It's unlikely that you'll ever find a philosopher that you agree with 100%, and if you did, it wouldn't be as interesting as it could be. I find that the most interesting parts of philosophy tend to be where you mostly agree, but have some key disagreements, and develop the arguments in relation to those disagreements. It helps if there's a large amount of common ground, though, because that helps to focus the scope of disagreement.
Meanwhile, I'm getting less enthused with Martin S. Pribble. I don't want to belittle the guy, but a recent post of his
is a case study in bad philosophy. It's bizarre that so many Scientific Rationalists are contemptuous of philosophy, and yet consider themselves such champions of reason. It's not just that their formula for science is all evidence and no epistemology, but also that they are so utterly inept when it comes to understanding an argument and responding to its points.
I am, in fact, going to conduct a little case study here in relation to his post, just to illustrate what I mean, because it's quite possible that the poor quality merely reflects poor standards at large. They didn't teach philosophy or critical thinking in high school when I went there (and I'm pretty sure that hasn't changed), and most science graduates never feel the need to go to Critical Thinking 101 in the Philosophy department at university, so few people have any real exposure to the ancient arts of dialectic and rhetoric -- or anything more than a shallow grasp of grammar for that matter, which is the third leg in the trivium
. These are "liberal arts" for which the modern Scientific Rationalist has nothing but a contemptuous sneer.
Martin's post was in response to something, so let's first acquaint ourselves with the text to which he was responding
. I quote it here, trimmed down just a little bit to remove some side issues.
Patrick Cunningham wrote:
There are many different religions that claim their god is the true God, but there are also a lot of people who claim belief in any kind of god is irrational and childish. While there is a place for apologetic defenses for the first topic, in this post I’ll deal with the second, reasons why the belief in God is not irrational, and also how without the God of the Bible (a loving, beautiful, creating God, we would not even be able to argue about these topics).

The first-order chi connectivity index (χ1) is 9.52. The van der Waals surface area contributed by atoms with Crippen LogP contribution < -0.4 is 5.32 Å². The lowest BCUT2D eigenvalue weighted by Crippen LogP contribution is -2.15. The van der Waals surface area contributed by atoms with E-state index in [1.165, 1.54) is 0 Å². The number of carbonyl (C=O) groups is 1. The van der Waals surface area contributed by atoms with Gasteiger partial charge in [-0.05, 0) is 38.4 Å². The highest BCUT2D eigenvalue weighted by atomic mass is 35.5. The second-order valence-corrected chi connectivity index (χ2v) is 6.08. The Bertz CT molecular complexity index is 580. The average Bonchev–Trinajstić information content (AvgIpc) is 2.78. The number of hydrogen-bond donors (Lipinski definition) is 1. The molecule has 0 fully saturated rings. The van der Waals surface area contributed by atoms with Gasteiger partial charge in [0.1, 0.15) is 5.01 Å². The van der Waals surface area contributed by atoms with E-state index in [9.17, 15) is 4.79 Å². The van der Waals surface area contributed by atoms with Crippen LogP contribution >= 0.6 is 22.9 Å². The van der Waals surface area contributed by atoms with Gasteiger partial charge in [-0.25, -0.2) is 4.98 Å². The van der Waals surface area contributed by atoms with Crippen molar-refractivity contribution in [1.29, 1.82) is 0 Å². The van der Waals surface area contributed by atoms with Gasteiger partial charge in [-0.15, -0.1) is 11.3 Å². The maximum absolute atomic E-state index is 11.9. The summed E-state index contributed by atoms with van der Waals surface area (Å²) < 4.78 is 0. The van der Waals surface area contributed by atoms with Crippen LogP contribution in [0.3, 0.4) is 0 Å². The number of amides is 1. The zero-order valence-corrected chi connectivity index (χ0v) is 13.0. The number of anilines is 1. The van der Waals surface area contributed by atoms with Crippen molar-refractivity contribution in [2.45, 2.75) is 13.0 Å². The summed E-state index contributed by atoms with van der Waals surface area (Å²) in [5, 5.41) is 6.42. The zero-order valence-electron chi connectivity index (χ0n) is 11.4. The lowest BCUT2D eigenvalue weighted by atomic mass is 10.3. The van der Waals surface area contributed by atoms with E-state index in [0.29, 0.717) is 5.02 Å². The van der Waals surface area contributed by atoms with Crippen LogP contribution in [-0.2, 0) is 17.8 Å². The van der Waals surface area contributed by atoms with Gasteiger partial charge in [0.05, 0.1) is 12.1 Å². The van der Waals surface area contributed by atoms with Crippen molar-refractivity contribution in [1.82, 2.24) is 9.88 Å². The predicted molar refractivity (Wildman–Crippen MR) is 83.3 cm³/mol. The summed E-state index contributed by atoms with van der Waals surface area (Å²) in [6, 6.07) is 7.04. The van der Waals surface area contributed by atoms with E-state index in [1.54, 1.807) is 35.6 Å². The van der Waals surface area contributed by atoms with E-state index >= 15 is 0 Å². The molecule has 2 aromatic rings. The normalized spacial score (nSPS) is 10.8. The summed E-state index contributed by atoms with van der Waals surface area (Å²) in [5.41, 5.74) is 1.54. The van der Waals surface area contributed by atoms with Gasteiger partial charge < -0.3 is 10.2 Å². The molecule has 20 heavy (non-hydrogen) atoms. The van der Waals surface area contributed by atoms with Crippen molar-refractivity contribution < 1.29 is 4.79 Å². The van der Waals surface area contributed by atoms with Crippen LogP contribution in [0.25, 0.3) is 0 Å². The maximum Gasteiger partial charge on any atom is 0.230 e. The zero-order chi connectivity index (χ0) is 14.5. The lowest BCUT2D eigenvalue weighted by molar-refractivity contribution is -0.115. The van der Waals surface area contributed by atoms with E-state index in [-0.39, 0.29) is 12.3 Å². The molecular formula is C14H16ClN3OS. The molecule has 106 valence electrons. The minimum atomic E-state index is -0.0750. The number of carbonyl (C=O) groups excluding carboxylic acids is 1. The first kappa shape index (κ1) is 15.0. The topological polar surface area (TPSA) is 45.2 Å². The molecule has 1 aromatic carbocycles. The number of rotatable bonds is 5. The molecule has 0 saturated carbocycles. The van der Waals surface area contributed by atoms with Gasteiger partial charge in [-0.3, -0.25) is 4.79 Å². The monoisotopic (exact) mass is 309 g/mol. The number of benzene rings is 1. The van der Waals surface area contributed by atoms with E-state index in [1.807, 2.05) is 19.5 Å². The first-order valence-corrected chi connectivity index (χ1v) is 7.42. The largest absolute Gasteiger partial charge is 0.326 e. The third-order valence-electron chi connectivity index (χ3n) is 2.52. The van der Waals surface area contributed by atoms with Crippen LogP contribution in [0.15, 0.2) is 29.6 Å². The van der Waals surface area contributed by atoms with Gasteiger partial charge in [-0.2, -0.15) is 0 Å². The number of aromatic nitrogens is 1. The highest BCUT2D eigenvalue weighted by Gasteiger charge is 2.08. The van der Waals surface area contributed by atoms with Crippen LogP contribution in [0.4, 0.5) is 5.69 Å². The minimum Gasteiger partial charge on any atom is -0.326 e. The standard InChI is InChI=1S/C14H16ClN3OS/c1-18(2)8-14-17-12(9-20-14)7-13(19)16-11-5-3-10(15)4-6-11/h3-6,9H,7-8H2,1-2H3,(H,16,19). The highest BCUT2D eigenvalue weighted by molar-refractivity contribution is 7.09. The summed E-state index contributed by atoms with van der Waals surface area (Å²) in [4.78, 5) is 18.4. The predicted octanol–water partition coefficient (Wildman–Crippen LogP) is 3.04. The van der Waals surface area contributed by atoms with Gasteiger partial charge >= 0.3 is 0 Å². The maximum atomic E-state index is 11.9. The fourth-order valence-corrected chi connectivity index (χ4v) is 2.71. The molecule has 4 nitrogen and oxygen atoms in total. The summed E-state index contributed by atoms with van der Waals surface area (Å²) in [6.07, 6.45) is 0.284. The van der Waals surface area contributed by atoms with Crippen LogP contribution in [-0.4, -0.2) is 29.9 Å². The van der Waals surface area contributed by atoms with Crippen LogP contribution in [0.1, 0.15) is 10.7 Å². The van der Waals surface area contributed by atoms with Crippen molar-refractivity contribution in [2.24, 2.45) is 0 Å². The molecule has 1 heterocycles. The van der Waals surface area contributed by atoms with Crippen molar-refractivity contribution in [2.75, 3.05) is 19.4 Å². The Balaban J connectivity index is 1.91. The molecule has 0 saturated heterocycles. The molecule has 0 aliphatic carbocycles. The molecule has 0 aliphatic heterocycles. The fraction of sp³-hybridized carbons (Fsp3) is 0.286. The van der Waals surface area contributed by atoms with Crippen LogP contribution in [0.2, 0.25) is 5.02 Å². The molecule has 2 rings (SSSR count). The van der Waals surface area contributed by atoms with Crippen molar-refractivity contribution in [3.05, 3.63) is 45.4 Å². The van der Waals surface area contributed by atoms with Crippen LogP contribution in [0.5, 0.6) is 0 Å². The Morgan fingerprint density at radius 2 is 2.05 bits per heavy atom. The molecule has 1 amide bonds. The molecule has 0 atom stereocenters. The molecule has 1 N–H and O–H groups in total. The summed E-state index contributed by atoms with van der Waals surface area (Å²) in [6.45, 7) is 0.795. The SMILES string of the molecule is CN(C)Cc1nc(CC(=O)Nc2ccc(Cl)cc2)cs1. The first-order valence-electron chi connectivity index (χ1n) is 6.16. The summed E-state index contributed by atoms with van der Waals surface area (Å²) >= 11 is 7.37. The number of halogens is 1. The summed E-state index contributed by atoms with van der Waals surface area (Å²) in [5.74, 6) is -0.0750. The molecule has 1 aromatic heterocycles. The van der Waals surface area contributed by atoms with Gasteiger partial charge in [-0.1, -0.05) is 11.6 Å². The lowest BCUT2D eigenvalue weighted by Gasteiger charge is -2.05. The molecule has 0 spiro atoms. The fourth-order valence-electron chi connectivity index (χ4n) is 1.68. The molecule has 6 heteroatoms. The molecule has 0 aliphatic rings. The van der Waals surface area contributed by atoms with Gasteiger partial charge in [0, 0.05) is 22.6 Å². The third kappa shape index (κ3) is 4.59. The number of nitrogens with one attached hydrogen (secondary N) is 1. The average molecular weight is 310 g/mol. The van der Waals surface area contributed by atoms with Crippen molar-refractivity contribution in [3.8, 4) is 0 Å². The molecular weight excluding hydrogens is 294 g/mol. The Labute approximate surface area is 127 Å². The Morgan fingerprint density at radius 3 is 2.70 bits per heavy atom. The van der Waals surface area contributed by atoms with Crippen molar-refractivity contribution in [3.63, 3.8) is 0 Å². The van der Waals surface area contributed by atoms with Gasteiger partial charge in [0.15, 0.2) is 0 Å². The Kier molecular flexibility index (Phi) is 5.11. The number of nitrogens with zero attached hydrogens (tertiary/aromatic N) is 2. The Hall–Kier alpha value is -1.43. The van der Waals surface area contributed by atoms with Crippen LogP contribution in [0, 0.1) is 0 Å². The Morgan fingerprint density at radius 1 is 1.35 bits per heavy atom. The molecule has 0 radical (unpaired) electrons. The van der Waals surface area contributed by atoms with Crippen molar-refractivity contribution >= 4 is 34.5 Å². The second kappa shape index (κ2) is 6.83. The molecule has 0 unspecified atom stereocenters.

I’ve been reading a book on apologetics by Tim Keller, The Reason for God, in which he gives many arguments for the existence of not only a general God, but the God of the Bible. In one chapter ... he gave one that I have never thought of before and that made so much sense; the regularity of nature. Scientists have no idea why nature continues to repeat itself. Something as simple as the sun rising tomorrow, we only know this because for all of history, it has risen, therefore we know it will tomorrow. This is what science is based on, the fact that a scientific “law” is something that happens every single time. Tomorrow, water will boil at the same temperature as it did today, and will for the rest of time, because it has always boiled at that temperature. This idea of regularity of nature is what science is built on, yet scientists don’t know why it continues to work. What is more, is that science cannot prove the continued regularity of nature, it can only be taken on faith. Each day, scientists make a leap of faith that what was true yesterday will still be true today.
Now let us view the substance of Martin's response
. Again, a few irrelevant snippets have been removed: consult the original to verify that I am not quoting out of context.
Martin S. Pribble wrote:
...his statement is not only naive, but it’s misleading and has some factual errors also. Firstly, the sun doesn’t rise, the earth spins on its axis, and this gives the appearance of it rising in the sky. Everybody knows that. Secondly, water will boil at different temperatures depending on the atmospheric pressure it is at, for instance, up on Mount Everest, water boils at closer to 75 degrees Celsius, as opposed to the 100 degrees we are used to. At sea level. On earth. And thirdly, and most importantly, the faith he talks about here, you know, the one that says that science will work the same way it does today, tomorrow? I can’t even begin to grasp how that is even an argument. Science does not have “faith”, it works with what is and if that changed, so would the science. God is not needed to explain why things stay the same. The argument is “everything is, and will be”, but that is neither a question nor a statement worth pondering too much. ... The argument that, if god did not exist, the whole universe would descend into chaos, is not only speculation, but based on what we know, it is bad speculation without any grounds to stand on, because it makes the assumption that god does exist, and that’s why things don’t descend into chaos.
Let's be clear that I'm not holding Patrick's original argument up as an exemplary piece of reasoning. On the contrary, I think it's a little sloppy, and there is plenty of room for reasoned disagreement with it, which makes Martin's response all the more tragic for the missed opportunity.